It’s easy to sneer at other people’s consumption choices. It’s even easier when we’re thinking about economic policy, because we’re already in a frame of mind that makes us feel like we should be tough-minded and serious. “Nothing but empty consumerism,” says the left. “They’re spending their welfare money on TVs and other junk,” from the right. Oh, but all these purchases that I’ve made recently, me, myself, personally? They’re more cultured; they’re locally-sourced; I’ve earned them by working hard, or working for an NGO, or as a CEO.

Looking at the evidence from planned economies, and thinking about my own experience, I’ve come to see these attitudes as pure humbug. Everyone—apart from religious ascetics—chooses to spend some amount of their money for no reason other than to enjoy themselves. If we choose to pretend that other people’s consumption choices need to be regulated more than our own do, then government policies become inefficient and patronising, such as welfare being given in the form of food stamps. And in the longer run, we gradually create an economic system that people chafe under, the kind of system which needs to be enforced rather than enjoyed.

Only one political group has consistently hit the right note on this issue. Right-wing libertarians always defend people’s ability to spend their own money, and never reach for stale jibes about ‘flat-screen TVs’ to describe consumption. It may be true that right-wing libertarians are wrong about literally everything else, and they deserve the relentless mockery they endure when they venture outside their think-tanks. But I’d like to pause for a moment and give them snaps for having a good attitude on a topic that everyone else—conservatives, socialists, technocrats, centrists—often gets wrong.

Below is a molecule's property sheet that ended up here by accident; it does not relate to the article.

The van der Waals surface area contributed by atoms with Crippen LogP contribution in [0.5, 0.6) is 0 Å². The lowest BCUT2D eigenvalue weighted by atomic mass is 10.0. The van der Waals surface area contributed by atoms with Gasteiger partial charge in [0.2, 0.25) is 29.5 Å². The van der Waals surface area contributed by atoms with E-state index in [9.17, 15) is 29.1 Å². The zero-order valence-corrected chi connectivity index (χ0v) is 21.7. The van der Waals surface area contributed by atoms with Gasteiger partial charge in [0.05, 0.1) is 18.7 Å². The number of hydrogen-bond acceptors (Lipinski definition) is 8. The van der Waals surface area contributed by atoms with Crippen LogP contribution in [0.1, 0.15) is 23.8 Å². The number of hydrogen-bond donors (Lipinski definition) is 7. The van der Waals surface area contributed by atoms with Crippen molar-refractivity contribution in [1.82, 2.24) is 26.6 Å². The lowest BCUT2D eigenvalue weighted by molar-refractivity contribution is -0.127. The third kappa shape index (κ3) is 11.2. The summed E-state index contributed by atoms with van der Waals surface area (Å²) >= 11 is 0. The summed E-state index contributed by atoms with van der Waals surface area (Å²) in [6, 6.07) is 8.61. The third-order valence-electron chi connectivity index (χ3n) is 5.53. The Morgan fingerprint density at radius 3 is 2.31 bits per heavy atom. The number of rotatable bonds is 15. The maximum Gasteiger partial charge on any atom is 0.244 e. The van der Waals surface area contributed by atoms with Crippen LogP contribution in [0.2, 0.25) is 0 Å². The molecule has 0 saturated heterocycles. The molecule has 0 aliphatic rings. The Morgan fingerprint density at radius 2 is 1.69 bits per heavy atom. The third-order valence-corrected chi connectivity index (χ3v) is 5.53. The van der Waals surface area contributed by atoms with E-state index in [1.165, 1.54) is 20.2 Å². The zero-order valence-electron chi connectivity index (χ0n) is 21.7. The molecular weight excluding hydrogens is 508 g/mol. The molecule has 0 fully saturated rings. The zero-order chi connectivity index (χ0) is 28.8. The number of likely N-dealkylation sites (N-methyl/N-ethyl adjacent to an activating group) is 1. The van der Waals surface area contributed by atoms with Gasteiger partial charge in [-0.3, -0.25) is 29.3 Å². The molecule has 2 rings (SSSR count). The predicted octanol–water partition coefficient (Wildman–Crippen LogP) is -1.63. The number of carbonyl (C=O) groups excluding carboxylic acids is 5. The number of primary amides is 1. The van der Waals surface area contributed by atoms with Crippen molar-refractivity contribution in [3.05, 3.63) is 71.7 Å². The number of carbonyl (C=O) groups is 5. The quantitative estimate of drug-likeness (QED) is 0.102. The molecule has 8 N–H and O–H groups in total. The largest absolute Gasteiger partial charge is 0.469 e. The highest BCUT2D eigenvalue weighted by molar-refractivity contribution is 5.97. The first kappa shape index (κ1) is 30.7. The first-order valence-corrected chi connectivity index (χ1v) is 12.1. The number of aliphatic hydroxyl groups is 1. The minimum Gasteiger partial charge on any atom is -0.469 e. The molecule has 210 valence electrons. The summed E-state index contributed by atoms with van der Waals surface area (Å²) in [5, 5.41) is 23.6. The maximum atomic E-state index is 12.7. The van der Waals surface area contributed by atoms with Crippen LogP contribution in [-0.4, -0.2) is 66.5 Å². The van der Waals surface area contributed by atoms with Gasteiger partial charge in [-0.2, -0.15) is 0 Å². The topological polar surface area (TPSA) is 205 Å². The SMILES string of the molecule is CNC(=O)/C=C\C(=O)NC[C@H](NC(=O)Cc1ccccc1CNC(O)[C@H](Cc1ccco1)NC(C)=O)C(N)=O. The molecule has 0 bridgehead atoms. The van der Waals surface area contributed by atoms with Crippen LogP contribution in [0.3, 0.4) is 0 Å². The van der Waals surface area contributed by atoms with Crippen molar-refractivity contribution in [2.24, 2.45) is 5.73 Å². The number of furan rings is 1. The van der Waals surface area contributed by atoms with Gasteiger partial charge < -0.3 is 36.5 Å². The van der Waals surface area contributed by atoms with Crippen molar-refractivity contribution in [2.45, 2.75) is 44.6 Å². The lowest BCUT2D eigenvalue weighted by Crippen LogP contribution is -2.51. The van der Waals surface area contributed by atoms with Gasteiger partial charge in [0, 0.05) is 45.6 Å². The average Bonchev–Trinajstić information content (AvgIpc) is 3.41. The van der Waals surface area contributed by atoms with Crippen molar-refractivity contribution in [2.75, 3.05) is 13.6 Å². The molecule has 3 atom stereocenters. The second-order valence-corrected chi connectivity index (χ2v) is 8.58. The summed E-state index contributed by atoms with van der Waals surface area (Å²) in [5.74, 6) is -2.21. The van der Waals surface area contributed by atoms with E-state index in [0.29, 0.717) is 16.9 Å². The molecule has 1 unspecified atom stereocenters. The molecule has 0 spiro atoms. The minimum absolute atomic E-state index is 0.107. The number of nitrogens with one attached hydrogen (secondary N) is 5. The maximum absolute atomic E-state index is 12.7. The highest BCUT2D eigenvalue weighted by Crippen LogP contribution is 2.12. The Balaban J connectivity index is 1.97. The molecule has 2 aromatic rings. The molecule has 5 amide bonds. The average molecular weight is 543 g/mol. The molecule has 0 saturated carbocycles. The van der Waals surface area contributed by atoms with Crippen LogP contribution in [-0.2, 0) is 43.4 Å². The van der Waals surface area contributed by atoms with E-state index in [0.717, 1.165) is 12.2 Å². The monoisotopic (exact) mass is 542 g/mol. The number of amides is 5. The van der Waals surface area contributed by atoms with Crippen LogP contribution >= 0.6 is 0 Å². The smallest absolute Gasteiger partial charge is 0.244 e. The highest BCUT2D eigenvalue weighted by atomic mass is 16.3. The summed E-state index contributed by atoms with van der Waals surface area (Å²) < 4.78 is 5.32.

Utopia without unitards

So it’s all about consumption without limits? But what about income inequality? What about the environment, or personal responsibility, or social capital, or public health, or fairness, or …?

Well, yes. The principle of consumer sovereignty quickly collides with other priorities, and there’s no reason to make it priority number one. My point is that as we design and implement policies that address all those other things, we need to be careful not to squeeze out consumer sovereignty altogether, because it should be part of what we’re aiming for, even if off in the distance.

Krushchev, at times, saw the cold war as a contest to see who could give ordinary people the best kind of life. I think that fits with the vision of the future that’s presented in Iain M. Banks’s Culture novels; they’ve been described as the first fictional utopia that people might actually want to live in. Even though the books are mostly about spying and covert ops, citizens of the Culture are fashionable, faddish and fun. It’s a striking contrast to the very serious, very boring lifestyles in most socialist utopias, starting with Marx’s “hunting in the morning, fishing in the afternoon.”

Some day soon, we’ll find outselves in a worldwide communist paradise, organised by computers. Or perhaps we’ll reach for the stars and follow the path traced out by the Culture. On that day, however it turns out, I’ll be celebrating in my jeans and an AC/DC t-shirt. Because jeans are the best pants in the world.